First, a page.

After Dave Newhouse’s A’s/Warriors panel with Oakland mayoral candidates at the beginning of the month, it wasn’t clear if anything would come of their responses. According to East Bay Express scribe Robert Gammon, it appears that something happened, as Lew Wolff and John Fisher gave a combined $25,000 to Don Perata’s campaign two weeks ago, perhaps a reward for his “candor.” Just to refresh your memory, here’s what Perata said about keeping the A’s in Oakland:
“I probably know a little more about this stuff than most people. I was part of two Raider deals that both failed. We got held up; we really did — by both (the A’s and Raiders). We got rid of the Coliseum board and then politicized it. … In retrospect, it was a disaster. I don’t think the A’s are going to stay here. We can’t play in this game, putting up the money. We haven’t been smart with our franchises.”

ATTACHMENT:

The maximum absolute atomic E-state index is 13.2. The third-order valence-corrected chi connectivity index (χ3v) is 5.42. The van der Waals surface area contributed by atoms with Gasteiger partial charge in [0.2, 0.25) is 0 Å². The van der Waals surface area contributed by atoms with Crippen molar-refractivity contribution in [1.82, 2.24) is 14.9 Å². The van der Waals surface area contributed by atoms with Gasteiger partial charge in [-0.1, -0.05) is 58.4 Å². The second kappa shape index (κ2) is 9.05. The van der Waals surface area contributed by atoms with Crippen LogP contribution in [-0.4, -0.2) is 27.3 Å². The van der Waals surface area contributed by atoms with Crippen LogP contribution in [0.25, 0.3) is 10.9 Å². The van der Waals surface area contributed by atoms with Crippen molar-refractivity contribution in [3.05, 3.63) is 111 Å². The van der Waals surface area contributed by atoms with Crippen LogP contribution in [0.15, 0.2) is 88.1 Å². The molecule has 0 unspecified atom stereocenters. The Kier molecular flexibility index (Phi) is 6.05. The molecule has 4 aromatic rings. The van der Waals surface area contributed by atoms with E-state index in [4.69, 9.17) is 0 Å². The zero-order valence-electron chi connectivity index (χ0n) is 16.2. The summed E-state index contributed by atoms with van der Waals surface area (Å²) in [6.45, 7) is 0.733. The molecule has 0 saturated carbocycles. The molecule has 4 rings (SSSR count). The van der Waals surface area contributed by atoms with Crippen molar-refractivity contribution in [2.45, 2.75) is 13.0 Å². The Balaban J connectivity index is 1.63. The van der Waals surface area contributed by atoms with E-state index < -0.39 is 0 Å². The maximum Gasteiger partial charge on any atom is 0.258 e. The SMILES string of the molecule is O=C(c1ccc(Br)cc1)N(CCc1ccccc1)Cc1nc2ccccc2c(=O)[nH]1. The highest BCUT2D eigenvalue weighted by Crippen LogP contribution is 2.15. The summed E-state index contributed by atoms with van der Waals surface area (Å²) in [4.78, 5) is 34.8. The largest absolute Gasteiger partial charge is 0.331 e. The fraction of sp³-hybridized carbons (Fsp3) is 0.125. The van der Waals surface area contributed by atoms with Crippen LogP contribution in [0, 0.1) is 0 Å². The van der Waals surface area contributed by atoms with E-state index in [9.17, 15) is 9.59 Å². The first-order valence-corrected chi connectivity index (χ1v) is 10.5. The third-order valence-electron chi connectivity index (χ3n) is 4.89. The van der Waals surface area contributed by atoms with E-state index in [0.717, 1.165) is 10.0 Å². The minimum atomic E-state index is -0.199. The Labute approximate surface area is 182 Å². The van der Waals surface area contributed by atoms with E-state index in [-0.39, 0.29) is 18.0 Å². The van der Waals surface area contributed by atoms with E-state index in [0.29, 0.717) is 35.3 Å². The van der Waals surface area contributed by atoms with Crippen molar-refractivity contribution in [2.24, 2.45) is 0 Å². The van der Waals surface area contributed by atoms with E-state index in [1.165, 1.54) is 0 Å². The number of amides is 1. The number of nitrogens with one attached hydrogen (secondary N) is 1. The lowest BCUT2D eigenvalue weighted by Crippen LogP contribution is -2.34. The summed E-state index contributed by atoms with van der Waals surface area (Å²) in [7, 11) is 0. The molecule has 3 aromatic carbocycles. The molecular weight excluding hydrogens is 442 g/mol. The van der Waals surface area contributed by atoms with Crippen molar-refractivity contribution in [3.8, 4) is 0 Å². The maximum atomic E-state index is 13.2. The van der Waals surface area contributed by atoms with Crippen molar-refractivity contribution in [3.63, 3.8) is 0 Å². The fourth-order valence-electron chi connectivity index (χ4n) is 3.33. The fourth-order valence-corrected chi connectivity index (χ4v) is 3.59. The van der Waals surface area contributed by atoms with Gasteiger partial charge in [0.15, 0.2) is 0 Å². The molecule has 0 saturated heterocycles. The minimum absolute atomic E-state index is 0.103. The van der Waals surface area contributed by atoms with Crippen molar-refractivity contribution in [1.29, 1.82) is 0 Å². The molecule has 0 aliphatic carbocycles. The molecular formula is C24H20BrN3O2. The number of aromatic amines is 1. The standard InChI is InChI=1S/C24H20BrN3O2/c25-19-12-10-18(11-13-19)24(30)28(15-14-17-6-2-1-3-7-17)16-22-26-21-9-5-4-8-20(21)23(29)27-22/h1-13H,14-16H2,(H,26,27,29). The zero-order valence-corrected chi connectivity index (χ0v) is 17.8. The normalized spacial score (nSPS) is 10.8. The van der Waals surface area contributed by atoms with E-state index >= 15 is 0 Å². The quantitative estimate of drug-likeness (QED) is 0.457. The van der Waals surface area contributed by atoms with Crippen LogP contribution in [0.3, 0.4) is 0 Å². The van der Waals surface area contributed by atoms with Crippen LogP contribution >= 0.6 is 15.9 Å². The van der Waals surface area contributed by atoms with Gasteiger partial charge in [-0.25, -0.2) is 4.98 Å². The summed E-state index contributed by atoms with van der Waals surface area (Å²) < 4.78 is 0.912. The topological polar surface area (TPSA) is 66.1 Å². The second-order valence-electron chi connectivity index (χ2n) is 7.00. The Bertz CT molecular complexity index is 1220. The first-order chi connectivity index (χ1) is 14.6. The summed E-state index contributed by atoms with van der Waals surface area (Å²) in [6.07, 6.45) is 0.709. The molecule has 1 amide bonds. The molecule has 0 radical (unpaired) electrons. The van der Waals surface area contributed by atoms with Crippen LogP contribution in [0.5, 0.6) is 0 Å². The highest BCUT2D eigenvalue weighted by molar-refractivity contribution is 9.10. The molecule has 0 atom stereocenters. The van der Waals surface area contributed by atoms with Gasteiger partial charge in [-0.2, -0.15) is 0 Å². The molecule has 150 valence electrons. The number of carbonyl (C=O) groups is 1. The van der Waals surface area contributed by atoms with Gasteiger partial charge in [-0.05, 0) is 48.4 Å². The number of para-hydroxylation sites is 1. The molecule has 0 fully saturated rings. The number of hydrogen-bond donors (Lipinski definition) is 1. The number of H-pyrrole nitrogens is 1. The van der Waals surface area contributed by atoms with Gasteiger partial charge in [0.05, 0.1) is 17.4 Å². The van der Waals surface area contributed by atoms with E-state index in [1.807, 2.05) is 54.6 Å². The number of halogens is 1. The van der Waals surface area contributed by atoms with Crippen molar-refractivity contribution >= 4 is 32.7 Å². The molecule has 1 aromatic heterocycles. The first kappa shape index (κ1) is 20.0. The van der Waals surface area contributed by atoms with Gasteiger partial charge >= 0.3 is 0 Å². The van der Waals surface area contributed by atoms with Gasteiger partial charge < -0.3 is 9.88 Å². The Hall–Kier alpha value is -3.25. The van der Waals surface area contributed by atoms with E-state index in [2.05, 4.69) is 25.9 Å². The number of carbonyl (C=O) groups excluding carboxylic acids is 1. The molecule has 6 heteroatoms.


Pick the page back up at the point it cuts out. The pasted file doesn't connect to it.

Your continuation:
Gammon also got some follow-up from candidate and current City Council member Rebecca Kaplan.
Perata appeared uninterested in talking about keeping the A’s in town, according to several attendees. “He was very evasive,” said Kaplan, who was at the meeting with Quan, Perata, and fellow mayoral candidate Joe Tuman. “He basically conveyed that keeping the A’s is not very important.”
So, is it simply a matter of A’s ownership supporting Perata after the position was made public? Or was there a sort of quid pro quo there? Of course, Wolff denies any sort of link between the donation and the stance. Was the donation made because they truly feel that Perata is the best candidate? R-i-i-i-i-i-g-h-t. Though it should be mentioned that many longtime Perata friends, those who’d support a JLS ballpark, also donated serious money to Perata’s campaign affiliated, police union-funded political group. FWIW, San Jose Mayor Chuck Reed was reelected in June and virtually no one noticed.
The rather prolific (at least recently) White Elephant Parade looked up contributions by both teams, and found that the Giants donated nearly double the amount of the A’s during the same 2009-10 state legislative session.
For Wolff and Fisher, $25,000 is a trifle, especially compared to the land bill they’ll face as San Jose’s Redevelopment Agency checks the couch cushions for change needed to buy the rest of the Diridon ballpark site.